Roast potatoes have trumped pigs in blankets to be named the best bit of the Christmas dinner.
A study of 2,000 Brits revealed 58 per cent of consider roasted spuds to be the superior part of the plate, followed by roast turkey, which won 43 per cent of the vote.
Pigs in blankets came in a close third, while even Brussels sprouts managed to beat parsnips, cauliflower cheese and carrots in the tastiness ratings, according to 17 per cent of adults.
The stats, from McCain’s Nation’s Conversation’s report, also found that despite being a side typically served with beef, one in five agreed Yorkshire puddings are a firm favourite when it comes to Christmas dinner.
But while eight in 10 will have a traditional Christmas dinner of a roast with all the trimmings, some will opt for pie and chips (two per cent) or even fish and chips (two per cent).
It also emerged the typical Christmas dinner plate will contain three slices of turkey, four sprouts and four roasties, as well as parsnips, pigs in blankets and Yorkshire puds – two of each.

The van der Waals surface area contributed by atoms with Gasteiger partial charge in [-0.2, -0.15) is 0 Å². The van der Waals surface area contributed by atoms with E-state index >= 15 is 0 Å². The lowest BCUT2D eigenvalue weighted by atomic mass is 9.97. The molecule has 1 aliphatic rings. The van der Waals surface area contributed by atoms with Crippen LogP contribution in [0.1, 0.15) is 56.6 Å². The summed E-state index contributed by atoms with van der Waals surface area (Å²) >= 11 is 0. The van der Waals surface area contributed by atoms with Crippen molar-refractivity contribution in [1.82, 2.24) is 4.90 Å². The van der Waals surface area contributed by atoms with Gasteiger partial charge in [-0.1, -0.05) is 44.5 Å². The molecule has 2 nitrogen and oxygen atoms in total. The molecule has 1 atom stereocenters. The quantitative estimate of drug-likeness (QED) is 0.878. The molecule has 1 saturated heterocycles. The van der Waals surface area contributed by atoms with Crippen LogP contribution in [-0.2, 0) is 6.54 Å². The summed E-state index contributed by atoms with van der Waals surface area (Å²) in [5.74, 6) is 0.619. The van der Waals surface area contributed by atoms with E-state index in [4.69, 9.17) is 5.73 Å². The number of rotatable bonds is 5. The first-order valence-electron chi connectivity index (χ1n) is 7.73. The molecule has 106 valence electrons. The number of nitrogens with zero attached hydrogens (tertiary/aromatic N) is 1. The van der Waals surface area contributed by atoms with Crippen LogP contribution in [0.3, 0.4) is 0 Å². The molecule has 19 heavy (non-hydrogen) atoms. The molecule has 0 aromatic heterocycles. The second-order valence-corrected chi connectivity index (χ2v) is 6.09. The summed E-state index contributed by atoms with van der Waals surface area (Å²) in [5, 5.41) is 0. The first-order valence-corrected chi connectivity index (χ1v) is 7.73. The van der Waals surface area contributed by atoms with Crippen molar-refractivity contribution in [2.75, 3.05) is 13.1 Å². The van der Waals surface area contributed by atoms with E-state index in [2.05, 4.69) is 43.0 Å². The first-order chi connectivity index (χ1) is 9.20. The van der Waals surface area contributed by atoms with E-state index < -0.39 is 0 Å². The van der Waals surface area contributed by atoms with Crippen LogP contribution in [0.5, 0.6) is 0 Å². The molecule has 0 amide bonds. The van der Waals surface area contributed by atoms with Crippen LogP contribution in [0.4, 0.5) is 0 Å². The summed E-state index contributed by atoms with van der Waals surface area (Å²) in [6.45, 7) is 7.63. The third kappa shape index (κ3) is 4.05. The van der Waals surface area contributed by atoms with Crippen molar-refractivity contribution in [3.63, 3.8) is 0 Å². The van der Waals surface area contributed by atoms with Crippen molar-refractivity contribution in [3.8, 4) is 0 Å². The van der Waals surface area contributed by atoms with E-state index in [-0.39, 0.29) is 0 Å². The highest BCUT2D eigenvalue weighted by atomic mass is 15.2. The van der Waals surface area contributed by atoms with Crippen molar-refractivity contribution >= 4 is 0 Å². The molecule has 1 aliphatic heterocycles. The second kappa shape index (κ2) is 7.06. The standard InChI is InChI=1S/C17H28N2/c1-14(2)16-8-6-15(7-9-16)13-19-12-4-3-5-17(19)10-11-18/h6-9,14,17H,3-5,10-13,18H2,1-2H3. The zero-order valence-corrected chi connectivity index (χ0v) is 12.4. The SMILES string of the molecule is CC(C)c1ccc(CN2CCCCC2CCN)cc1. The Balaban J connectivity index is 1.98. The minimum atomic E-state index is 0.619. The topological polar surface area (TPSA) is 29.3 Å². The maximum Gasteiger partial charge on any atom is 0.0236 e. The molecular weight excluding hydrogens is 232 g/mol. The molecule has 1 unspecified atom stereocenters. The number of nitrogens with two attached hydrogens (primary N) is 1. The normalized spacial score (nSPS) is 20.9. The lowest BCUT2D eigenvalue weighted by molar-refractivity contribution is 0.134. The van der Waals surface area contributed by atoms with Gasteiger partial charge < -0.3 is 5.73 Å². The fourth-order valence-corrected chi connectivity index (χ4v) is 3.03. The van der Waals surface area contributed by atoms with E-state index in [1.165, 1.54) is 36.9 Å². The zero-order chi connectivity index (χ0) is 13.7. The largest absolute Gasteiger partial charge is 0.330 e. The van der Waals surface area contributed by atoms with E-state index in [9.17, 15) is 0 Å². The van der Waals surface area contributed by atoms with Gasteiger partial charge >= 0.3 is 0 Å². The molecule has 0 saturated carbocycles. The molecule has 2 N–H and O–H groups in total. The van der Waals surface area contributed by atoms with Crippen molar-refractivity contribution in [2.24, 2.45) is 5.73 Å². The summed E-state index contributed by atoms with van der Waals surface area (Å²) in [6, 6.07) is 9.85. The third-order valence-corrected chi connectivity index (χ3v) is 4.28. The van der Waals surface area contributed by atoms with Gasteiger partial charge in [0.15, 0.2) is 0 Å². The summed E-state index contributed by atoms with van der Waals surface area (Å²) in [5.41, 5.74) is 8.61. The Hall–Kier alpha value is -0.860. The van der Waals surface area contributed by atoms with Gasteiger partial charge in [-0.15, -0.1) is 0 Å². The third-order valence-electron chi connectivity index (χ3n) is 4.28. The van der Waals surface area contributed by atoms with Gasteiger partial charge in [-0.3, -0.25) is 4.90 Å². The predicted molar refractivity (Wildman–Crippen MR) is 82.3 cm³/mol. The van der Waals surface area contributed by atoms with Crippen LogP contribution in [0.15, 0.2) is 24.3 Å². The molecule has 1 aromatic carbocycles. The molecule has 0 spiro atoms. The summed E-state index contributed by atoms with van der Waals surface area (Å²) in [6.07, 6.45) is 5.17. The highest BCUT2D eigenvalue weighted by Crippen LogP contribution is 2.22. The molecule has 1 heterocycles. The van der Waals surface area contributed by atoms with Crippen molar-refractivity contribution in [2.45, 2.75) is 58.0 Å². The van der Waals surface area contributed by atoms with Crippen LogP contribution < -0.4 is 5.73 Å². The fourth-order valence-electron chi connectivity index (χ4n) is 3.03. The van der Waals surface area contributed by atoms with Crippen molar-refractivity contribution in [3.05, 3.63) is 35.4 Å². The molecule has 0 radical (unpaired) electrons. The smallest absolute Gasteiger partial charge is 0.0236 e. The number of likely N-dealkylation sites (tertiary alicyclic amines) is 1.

But Brits are still conflicted by the infamous Brussels sprout, with nearly a third (29 per cent) citing them as their least favourite part of a Christmas dinner.
Mark Hodge from McCain, said: “For many, Christmas dinner is one of the biggest events of the year, a chance to catch up and celebrate around the dinner table with friends and family alike.
“Our latest findings, as part of our Nation’s Conversations research, has also shown the differences in people’s preferences over the favourite part of the festive dinner plate.
“And although it’s not really that different to a typical Sunday roast the Christmas menu gives people culinary licence to include sides you might not typically have, indulging in their favourite spuds and all the trimmings.
“And why wouldn’t you? It’s truly a time of year to feast and be merry.”
The study also found as many as seven in 10 will stuff themselves more than usual on the 25th December.
Almost six in 10 will treat themselves to ‘seconds’ during their festive roast, with turkey, gravy and stuffing among the foods they’re most likely to have another helping of.
In fact, the nation struggle so hard to resist their festive feast that of those who are usually opposed to eating meat, a third will make exceptions and eat meat-based products, such as gravy or goose fat roasties, on the big day.
Still debating with your family what’s the best part of your Christmas dinner? This is how the nation voted: